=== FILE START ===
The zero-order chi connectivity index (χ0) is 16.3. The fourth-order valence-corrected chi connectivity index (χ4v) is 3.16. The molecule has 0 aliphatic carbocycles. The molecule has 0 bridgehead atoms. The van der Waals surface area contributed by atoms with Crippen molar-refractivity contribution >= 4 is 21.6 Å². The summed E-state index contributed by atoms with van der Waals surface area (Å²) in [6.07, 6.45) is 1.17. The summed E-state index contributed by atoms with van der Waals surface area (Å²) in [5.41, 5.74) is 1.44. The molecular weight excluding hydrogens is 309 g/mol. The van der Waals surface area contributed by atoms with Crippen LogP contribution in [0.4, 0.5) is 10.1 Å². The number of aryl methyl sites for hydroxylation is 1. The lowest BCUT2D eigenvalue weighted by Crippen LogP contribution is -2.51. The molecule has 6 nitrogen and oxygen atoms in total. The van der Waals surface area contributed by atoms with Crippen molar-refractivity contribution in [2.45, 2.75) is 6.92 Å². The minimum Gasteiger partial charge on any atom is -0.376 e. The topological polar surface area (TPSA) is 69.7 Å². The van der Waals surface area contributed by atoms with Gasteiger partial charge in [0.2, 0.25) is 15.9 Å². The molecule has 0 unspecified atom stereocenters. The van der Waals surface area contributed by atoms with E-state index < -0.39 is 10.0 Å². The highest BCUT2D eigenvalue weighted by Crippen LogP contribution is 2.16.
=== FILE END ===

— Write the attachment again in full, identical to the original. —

The zero-order chi connectivity index (χ0) is 16.3. The fourth-order valence-corrected chi connectivity index (χ4v) is 3.16. The molecule has 0 aliphatic carbocycles. The molecule has 0 bridgehead atoms. The van der Waals surface area contributed by atoms with Crippen molar-refractivity contribution >= 4 is 21.6 Å². The summed E-state index contributed by atoms with van der Waals surface area (Å²) in [6.07, 6.45) is 1.17. The summed E-state index contributed by atoms with van der Waals surface area (Å²) in [5.41, 5.74) is 1.44. The molecular weight excluding hydrogens is 309 g/mol. The van der Waals surface area contributed by atoms with Crippen LogP contribution in [0.4, 0.5) is 10.1 Å². The number of aryl methyl sites for hydroxylation is 1. The lowest BCUT2D eigenvalue weighted by Crippen LogP contribution is -2.51. The molecule has 6 nitrogen and oxygen atoms in total. The van der Waals surface area contributed by atoms with Crippen molar-refractivity contribution in [2.45, 2.75) is 6.92 Å². The minimum Gasteiger partial charge on any atom is -0.376 e. The topological polar surface area (TPSA) is 69.7 Å². The van der Waals surface area contributed by atoms with Gasteiger partial charge in [0.2, 0.25) is 15.9 Å². The molecule has 0 unspecified atom stereocenters. The van der Waals surface area contributed by atoms with E-state index < -0.39 is 10.0 Å². The highest BCUT2D eigenvalue weighted by Crippen LogP contribution is 2.16.